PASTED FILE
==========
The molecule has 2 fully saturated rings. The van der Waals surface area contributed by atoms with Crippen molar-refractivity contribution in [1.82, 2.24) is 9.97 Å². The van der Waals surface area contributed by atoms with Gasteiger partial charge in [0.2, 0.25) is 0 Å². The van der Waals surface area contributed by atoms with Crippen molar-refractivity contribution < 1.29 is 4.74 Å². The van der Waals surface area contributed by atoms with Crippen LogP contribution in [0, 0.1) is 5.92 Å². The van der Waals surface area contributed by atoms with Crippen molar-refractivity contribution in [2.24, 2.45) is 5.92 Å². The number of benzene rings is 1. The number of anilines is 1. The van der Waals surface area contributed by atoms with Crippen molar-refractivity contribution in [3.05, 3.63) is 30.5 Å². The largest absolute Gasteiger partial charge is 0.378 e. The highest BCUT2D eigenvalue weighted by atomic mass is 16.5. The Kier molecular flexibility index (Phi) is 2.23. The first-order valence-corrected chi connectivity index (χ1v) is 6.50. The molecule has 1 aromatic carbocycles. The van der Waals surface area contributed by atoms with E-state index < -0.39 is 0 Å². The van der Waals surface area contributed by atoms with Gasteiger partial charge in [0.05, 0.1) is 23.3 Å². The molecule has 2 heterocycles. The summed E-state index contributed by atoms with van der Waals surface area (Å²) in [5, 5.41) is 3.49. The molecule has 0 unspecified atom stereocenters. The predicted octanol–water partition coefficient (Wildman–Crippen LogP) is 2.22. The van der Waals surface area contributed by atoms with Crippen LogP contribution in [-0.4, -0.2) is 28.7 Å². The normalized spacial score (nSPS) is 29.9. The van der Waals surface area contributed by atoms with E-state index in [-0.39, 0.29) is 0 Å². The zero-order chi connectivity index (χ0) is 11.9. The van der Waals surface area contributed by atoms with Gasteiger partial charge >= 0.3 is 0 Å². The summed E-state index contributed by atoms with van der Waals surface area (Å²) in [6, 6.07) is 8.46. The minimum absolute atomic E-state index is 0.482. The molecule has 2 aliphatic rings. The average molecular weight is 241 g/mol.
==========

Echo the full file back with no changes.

The molecule has 2 fully saturated rings. The van der Waals surface area contributed by atoms with Crippen molar-refractivity contribution in [1.82, 2.24) is 9.97 Å². The van der Waals surface area contributed by atoms with Gasteiger partial charge in [0.2, 0.25) is 0 Å². The van der Waals surface area contributed by atoms with Crippen molar-refractivity contribution < 1.29 is 4.74 Å². The van der Waals surface area contributed by atoms with Crippen LogP contribution in [0, 0.1) is 5.92 Å². The van der Waals surface area contributed by atoms with Crippen molar-refractivity contribution in [2.24, 2.45) is 5.92 Å². The number of benzene rings is 1. The number of anilines is 1. The van der Waals surface area contributed by atoms with Crippen molar-refractivity contribution in [3.05, 3.63) is 30.5 Å². The largest absolute Gasteiger partial charge is 0.378 e. The highest BCUT2D eigenvalue weighted by atomic mass is 16.5. The Kier molecular flexibility index (Phi) is 2.23. The first-order valence-corrected chi connectivity index (χ1v) is 6.50. The molecule has 1 aromatic carbocycles. The van der Waals surface area contributed by atoms with E-state index < -0.39 is 0 Å². The van der Waals surface area contributed by atoms with Gasteiger partial charge in [0.05, 0.1) is 23.3 Å². The molecule has 2 heterocycles. The summed E-state index contributed by atoms with van der Waals surface area (Å²) in [5, 5.41) is 3.49. The molecule has 0 unspecified atom stereocenters. The predicted octanol–water partition coefficient (Wildman–Crippen LogP) is 2.22. The van der Waals surface area contributed by atoms with Crippen LogP contribution in [-0.4, -0.2) is 28.7 Å². The normalized spacial score (nSPS) is 29.9. The van der Waals surface area contributed by atoms with E-state index in [-0.39, 0.29) is 0 Å². The zero-order chi connectivity index (χ0) is 11.9. The van der Waals surface area contributed by atoms with Gasteiger partial charge >= 0.3 is 0 Å². The summed E-state index contributed by atoms with van der Waals surface area (Å²) in [6, 6.07) is 8.46. The minimum absolute atomic E-state index is 0.482. The molecule has 2 aliphatic rings. The average molecular weight is 241 g/mol.